Terra Belanger is MM’s Certification Manager who has been working on transitioning certification and education programs online during the pandemic, as well as planning new digital offerings. Terra was interviewed by our Communications Team on her experience of working through certification successes and challenges during COVID-19.
How has MM approached certification programs of clients during COVID-19? Managing Matters works with a number of different certification programs that vary in requirements and processes. We had to pivot fairly quickly while maintaining the integrity of the programs we manage, which can be challenging when shifting from in-person to digital. The first step we took was to educate ourselves and conduct more research on best practices, namely through resources and webinars provided by the Institute for Credentialing Excellence (ICE) and other organizations. There is a lot out there right now around exam integrity and accessibility as more associations are going virtual.
We also conducted a significant amount research on platforms and technology that could work for our clients’ programs. Every program is unique and has different objectives which we have kept in mind while working directly alongside our Certification volunteers. We realized quite quickly that this is not a one-size-fits-all approach and that a solution for one client may not necessarily work for another.
What has been the biggest challenge with certification programs during COVID-19? I believe the biggest challenge was for programs that have a face-to-face element, as well as credentialing programs that are based on a particular skill set that cannot be assessed with an exam alone. These programs were required to quickly adapt to the demand of going online/remote; however the complexity of changing the process to a virtual environment took a lot of research, education and communication. We worked together with our clients to set realistic implementation times.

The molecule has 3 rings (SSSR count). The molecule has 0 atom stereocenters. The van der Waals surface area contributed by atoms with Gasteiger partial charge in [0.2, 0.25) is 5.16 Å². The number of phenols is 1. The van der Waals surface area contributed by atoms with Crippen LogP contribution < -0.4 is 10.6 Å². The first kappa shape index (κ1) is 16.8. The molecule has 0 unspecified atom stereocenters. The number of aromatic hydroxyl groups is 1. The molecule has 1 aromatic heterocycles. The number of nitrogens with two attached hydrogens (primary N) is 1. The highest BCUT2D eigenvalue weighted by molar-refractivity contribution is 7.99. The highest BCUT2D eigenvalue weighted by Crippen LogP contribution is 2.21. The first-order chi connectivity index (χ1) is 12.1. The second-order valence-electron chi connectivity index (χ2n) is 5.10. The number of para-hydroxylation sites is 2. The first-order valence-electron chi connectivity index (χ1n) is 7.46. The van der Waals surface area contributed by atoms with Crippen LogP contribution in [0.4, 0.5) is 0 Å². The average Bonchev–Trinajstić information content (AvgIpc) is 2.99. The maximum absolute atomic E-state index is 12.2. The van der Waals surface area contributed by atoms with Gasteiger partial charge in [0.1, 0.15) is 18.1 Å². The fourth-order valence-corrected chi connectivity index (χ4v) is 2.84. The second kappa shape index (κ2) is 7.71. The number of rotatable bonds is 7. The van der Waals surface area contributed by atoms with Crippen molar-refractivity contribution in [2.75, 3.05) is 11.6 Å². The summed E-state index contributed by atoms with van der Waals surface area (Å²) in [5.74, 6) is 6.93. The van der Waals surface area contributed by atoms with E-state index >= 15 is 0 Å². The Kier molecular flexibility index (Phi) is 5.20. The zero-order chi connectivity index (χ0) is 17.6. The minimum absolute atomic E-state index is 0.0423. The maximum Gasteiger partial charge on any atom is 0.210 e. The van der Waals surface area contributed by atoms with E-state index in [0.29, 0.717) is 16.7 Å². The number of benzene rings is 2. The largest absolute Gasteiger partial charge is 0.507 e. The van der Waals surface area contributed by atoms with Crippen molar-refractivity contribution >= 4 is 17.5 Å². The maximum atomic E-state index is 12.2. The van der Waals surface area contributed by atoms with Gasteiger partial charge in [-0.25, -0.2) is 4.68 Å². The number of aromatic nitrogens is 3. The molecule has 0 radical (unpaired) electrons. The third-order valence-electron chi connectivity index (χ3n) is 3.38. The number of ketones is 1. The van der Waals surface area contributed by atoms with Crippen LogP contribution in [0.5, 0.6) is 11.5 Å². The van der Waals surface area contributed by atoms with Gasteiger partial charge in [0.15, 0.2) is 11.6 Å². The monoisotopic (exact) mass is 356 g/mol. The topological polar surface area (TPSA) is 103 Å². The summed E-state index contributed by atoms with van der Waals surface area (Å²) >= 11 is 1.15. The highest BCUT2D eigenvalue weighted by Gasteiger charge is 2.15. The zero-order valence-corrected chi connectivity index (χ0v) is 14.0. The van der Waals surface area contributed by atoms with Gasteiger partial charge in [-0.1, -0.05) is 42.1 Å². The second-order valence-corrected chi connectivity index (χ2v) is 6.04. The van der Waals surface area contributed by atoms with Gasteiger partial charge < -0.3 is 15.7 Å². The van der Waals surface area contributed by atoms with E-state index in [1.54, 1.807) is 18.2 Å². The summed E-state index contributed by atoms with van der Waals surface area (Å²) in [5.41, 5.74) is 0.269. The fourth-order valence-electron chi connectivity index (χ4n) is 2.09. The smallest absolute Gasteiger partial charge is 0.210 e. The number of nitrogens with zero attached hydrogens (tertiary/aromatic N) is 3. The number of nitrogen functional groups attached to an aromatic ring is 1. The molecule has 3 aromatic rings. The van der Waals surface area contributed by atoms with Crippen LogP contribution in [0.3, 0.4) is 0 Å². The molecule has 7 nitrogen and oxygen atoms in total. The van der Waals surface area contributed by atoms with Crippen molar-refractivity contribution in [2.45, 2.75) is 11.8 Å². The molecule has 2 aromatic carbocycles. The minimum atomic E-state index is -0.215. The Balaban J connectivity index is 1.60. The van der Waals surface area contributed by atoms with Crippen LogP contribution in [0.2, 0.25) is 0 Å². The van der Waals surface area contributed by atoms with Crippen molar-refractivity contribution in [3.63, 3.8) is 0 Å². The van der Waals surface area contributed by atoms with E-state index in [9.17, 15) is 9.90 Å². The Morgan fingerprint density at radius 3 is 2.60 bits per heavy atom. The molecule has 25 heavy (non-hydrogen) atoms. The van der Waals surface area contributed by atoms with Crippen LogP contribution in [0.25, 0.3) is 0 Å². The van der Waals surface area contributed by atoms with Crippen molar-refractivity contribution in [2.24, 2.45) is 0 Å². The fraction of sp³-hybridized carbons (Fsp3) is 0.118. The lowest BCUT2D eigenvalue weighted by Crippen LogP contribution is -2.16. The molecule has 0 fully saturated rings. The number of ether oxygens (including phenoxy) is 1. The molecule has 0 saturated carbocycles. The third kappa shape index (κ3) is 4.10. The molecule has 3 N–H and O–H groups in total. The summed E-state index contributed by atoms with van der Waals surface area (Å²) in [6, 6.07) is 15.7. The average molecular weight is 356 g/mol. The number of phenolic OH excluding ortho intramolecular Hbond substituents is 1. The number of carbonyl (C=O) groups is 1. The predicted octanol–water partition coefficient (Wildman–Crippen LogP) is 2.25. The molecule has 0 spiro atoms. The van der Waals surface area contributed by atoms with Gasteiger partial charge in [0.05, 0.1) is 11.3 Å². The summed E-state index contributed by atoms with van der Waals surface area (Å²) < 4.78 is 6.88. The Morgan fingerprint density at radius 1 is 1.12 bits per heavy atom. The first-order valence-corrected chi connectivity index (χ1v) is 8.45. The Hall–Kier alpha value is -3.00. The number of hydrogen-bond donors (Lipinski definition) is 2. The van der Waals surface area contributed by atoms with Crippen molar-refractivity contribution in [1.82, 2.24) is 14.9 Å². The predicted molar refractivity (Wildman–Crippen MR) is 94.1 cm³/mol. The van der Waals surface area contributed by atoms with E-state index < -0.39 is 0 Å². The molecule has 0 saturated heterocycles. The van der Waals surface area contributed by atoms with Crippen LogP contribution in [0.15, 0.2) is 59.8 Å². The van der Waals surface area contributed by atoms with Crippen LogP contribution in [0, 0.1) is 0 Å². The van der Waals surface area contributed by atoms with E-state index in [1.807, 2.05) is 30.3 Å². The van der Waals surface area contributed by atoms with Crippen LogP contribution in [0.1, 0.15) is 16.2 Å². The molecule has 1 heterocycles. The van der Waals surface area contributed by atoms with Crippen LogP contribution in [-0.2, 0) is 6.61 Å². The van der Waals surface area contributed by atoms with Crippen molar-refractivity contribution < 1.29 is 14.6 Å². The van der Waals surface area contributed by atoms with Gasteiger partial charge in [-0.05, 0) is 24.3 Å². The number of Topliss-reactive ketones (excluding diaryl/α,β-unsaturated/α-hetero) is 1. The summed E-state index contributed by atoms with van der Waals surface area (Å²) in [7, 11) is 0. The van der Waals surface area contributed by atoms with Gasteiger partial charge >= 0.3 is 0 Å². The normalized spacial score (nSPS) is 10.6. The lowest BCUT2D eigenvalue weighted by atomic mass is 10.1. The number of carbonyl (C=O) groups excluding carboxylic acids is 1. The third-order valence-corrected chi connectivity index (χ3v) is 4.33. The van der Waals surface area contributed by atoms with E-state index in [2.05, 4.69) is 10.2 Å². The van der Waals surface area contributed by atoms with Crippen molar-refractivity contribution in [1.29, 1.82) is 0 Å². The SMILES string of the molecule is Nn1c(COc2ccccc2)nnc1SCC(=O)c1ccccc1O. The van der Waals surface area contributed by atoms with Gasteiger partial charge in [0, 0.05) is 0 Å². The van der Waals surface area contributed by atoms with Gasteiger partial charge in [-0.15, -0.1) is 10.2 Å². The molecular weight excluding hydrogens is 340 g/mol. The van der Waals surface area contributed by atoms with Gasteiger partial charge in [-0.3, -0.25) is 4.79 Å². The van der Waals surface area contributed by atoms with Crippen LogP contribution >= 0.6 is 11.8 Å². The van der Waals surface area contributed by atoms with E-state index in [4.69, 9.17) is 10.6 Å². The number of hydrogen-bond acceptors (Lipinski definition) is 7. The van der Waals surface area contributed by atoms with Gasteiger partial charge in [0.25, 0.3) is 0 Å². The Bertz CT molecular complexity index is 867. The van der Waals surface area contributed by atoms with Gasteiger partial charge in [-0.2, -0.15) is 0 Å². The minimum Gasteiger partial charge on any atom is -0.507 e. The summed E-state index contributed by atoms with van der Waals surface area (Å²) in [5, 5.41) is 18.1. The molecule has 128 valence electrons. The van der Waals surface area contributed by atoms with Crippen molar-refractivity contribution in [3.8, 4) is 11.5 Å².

How has technology played a part and evolved with the pandemic? It was clear that there was a lot of learning to do, in particular with the technology and platforms involved. There was a need for greater assessor training as new technology was being introduced. This also applied to the candidates as well. In order for the association to be able to set candidates up for success, they now had to consider if the candidate had the technical knowledge or ability to partake in the virtual assessments. This resulted in an update of the participant materials that are provided prior to the assessments.
Have you had to address accessibility issues with certification during this time? I have not come across any accessibility issues as of yet. In fact, now that the majority of programs are online, it is making it easier for international certification programs to be able to offer credentialing in regions that have previously faced challenges. In particular, candidates in low income areas no longer have to incur the additional expense associated with face-to-face assessments such as travel and accommodation fees.
What should certification programs consider before going virtual? The key is that the value of the credential must remain the same. Organizations should pilot the virtual program to ensure that the new process is in alignment with the stated purpose of the credential, while ensuring validity, reliability, and fairness of the examination.
Do you see the virtual certification model lasting beyond COVID-19?
Absolutely! The virtual certification model is here to stay. COVID-19 just pushed the industry to make the switch faster. The key to having a successful certification program is to be able to deliver a quality program that is in line with the ever-evolving industry trends.